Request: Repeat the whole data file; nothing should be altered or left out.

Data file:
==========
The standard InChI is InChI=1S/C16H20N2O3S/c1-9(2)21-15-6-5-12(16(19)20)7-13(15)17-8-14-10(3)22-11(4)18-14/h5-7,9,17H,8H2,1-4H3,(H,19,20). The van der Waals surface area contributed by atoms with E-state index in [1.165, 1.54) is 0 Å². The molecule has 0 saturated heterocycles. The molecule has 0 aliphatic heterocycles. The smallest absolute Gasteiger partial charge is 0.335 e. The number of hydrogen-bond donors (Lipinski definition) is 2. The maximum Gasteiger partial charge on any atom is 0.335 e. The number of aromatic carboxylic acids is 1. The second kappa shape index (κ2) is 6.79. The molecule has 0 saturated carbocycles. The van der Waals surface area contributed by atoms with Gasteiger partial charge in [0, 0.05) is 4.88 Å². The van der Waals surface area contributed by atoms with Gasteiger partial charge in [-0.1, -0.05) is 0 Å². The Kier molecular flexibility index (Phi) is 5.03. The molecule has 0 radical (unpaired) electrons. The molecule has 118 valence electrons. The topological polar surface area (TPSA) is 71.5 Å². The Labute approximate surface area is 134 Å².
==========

The standard InChI is InChI=1S/C16H20N2O3S/c1-9(2)21-15-6-5-12(16(19)20)7-13(15)17-8-14-10(3)22-11(4)18-14/h5-7,9,17H,8H2,1-4H3,(H,19,20). The van der Waals surface area contributed by atoms with E-state index in [1.165, 1.54) is 0 Å². The molecule has 0 saturated heterocycles. The molecule has 0 aliphatic heterocycles. The smallest absolute Gasteiger partial charge is 0.335 e. The number of hydrogen-bond donors (Lipinski definition) is 2. The maximum Gasteiger partial charge on any atom is 0.335 e. The number of aromatic carboxylic acids is 1. The second kappa shape index (κ2) is 6.79. The molecule has 0 saturated carbocycles. The van der Waals surface area contributed by atoms with Gasteiger partial charge in [0, 0.05) is 4.88 Å². The van der Waals surface area contributed by atoms with Gasteiger partial charge in [-0.1, -0.05) is 0 Å². The Kier molecular flexibility index (Phi) is 5.03. The molecule has 0 radical (unpaired) electrons. The molecule has 118 valence electrons. The topological polar surface area (TPSA) is 71.5 Å². The Labute approximate surface area is 134 Å².